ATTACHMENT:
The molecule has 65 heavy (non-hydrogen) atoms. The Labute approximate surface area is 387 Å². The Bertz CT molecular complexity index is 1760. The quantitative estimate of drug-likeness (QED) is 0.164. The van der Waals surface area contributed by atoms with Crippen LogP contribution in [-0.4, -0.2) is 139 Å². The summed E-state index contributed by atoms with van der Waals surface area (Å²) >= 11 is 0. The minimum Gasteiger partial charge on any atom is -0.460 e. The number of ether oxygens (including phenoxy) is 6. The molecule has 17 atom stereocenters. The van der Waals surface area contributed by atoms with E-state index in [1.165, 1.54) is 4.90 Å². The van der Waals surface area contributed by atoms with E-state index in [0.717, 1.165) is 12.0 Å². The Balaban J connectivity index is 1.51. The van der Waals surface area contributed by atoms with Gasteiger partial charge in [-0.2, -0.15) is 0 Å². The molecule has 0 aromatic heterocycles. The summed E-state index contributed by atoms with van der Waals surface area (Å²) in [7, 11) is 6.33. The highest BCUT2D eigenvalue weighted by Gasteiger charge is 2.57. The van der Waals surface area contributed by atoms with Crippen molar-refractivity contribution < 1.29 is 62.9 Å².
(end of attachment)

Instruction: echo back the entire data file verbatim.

The molecule has 65 heavy (non-hydrogen) atoms. The Labute approximate surface area is 387 Å². The Bertz CT molecular complexity index is 1760. The quantitative estimate of drug-likeness (QED) is 0.164. The van der Waals surface area contributed by atoms with Crippen LogP contribution in [-0.4, -0.2) is 139 Å². The summed E-state index contributed by atoms with van der Waals surface area (Å²) >= 11 is 0. The minimum Gasteiger partial charge on any atom is -0.460 e. The number of ether oxygens (including phenoxy) is 6. The molecule has 17 atom stereocenters. The van der Waals surface area contributed by atoms with E-state index in [1.165, 1.54) is 4.90 Å². The van der Waals surface area contributed by atoms with E-state index in [0.717, 1.165) is 12.0 Å². The Balaban J connectivity index is 1.51. The van der Waals surface area contributed by atoms with Gasteiger partial charge in [-0.2, -0.15) is 0 Å². The molecule has 0 aromatic heterocycles. The summed E-state index contributed by atoms with van der Waals surface area (Å²) in [7, 11) is 6.33. The highest BCUT2D eigenvalue weighted by Gasteiger charge is 2.57. The van der Waals surface area contributed by atoms with Crippen molar-refractivity contribution < 1.29 is 62.9 Å².